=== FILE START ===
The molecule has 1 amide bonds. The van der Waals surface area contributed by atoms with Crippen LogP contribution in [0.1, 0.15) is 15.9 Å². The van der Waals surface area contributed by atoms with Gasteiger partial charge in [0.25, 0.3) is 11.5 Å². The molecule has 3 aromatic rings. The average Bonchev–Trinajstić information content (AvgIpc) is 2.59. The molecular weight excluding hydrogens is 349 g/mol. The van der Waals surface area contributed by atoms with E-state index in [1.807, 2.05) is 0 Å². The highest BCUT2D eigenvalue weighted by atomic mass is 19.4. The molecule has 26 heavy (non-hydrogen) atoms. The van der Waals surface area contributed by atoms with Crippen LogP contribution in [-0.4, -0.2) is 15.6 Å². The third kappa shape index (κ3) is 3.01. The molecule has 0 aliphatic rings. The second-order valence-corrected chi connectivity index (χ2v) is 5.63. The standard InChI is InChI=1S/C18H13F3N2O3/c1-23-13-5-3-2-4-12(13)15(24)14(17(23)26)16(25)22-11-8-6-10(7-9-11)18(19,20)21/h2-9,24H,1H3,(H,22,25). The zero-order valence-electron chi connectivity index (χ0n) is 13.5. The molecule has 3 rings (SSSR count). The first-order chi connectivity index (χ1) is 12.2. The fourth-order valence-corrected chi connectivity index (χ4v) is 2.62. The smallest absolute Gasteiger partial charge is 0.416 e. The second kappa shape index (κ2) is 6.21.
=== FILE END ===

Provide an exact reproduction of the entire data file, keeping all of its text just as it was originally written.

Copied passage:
The molecule has 1 amide bonds. The van der Waals surface area contributed by atoms with Crippen LogP contribution in [0.1, 0.15) is 15.9 Å². The van der Waals surface area contributed by atoms with Gasteiger partial charge in [0.25, 0.3) is 11.5 Å². The molecule has 3 aromatic rings. The average Bonchev–Trinajstić information content (AvgIpc) is 2.59. The molecular weight excluding hydrogens is 349 g/mol. The van der Waals surface area contributed by atoms with E-state index in [1.807, 2.05) is 0 Å². The highest BCUT2D eigenvalue weighted by atomic mass is 19.4. The molecule has 26 heavy (non-hydrogen) atoms. The van der Waals surface area contributed by atoms with Crippen LogP contribution in [-0.4, -0.2) is 15.6 Å². The third kappa shape index (κ3) is 3.01. The molecule has 0 aliphatic rings. The second-order valence-corrected chi connectivity index (χ2v) is 5.63. The standard InChI is InChI=1S/C18H13F3N2O3/c1-23-13-5-3-2-4-12(13)15(24)14(17(23)26)16(25)22-11-8-6-10(7-9-11)18(19,20)21/h2-9,24H,1H3,(H,22,25). The zero-order valence-electron chi connectivity index (χ0n) is 13.5. The molecule has 3 rings (SSSR count). The first-order chi connectivity index (χ1) is 12.2. The fourth-order valence-corrected chi connectivity index (χ4v) is 2.62. The smallest absolute Gasteiger partial charge is 0.416 e. The second kappa shape index (κ2) is 6.21.